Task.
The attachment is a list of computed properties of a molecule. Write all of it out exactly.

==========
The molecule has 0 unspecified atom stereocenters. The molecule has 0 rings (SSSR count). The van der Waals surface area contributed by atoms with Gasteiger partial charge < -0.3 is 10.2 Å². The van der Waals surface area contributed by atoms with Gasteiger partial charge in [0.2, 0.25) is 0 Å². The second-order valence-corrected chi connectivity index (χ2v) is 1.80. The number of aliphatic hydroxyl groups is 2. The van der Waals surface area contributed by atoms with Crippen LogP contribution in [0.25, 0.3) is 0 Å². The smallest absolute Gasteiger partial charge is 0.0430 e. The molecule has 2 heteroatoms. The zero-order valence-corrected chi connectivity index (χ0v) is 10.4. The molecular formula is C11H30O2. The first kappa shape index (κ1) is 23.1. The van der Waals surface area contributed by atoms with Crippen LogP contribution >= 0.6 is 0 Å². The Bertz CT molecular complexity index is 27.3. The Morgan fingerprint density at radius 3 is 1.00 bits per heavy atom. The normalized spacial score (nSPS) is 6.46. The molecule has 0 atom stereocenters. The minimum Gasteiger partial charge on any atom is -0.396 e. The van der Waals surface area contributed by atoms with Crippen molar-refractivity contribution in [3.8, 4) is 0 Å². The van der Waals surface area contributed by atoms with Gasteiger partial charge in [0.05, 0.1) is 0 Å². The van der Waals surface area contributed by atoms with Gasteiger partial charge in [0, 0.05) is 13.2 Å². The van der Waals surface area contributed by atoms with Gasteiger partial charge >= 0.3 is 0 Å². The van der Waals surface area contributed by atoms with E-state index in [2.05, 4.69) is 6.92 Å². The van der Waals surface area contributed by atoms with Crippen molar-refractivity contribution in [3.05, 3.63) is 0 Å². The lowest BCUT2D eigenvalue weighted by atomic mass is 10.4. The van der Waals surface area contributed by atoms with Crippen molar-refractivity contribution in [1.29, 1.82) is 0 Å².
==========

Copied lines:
The molecule has 0 unspecified atom stereocenters. The molecule has 0 rings (SSSR count). The van der Waals surface area contributed by atoms with Gasteiger partial charge < -0.3 is 10.2 Å². The van der Waals surface area contributed by atoms with Gasteiger partial charge in [0.2, 0.25) is 0 Å². The second-order valence-corrected chi connectivity index (χ2v) is 1.80. The number of aliphatic hydroxyl groups is 2. The van der Waals surface area contributed by atoms with Crippen LogP contribution in [0.25, 0.3) is 0 Å². The smallest absolute Gasteiger partial charge is 0.0430 e. The molecule has 2 heteroatoms. The zero-order valence-corrected chi connectivity index (χ0v) is 10.4. The molecular formula is C11H30O2. The first kappa shape index (κ1) is 23.1. The van der Waals surface area contributed by atoms with Crippen LogP contribution >= 0.6 is 0 Å². The Bertz CT molecular complexity index is 27.3. The Morgan fingerprint density at radius 3 is 1.00 bits per heavy atom. The normalized spacial score (nSPS) is 6.46. The molecule has 0 atom stereocenters. The minimum Gasteiger partial charge on any atom is -0.396 e. The van der Waals surface area contributed by atoms with Crippen molar-refractivity contribution in [3.8, 4) is 0 Å². The van der Waals surface area contributed by atoms with Gasteiger partial charge in [0.05, 0.1) is 0 Å². The van der Waals surface area contributed by atoms with Gasteiger partial charge in [0, 0.05) is 13.2 Å². The van der Waals surface area contributed by atoms with Gasteiger partial charge >= 0.3 is 0 Å². The van der Waals surface area contributed by atoms with E-state index in [2.05, 4.69) is 6.92 Å². The van der Waals surface area contributed by atoms with Crippen molar-refractivity contribution in [3.05, 3.63) is 0 Å². The lowest BCUT2D eigenvalue weighted by atomic mass is 10.4. The van der Waals surface area contributed by atoms with Crippen molar-refractivity contribution in [1.29, 1.82) is 0 Å².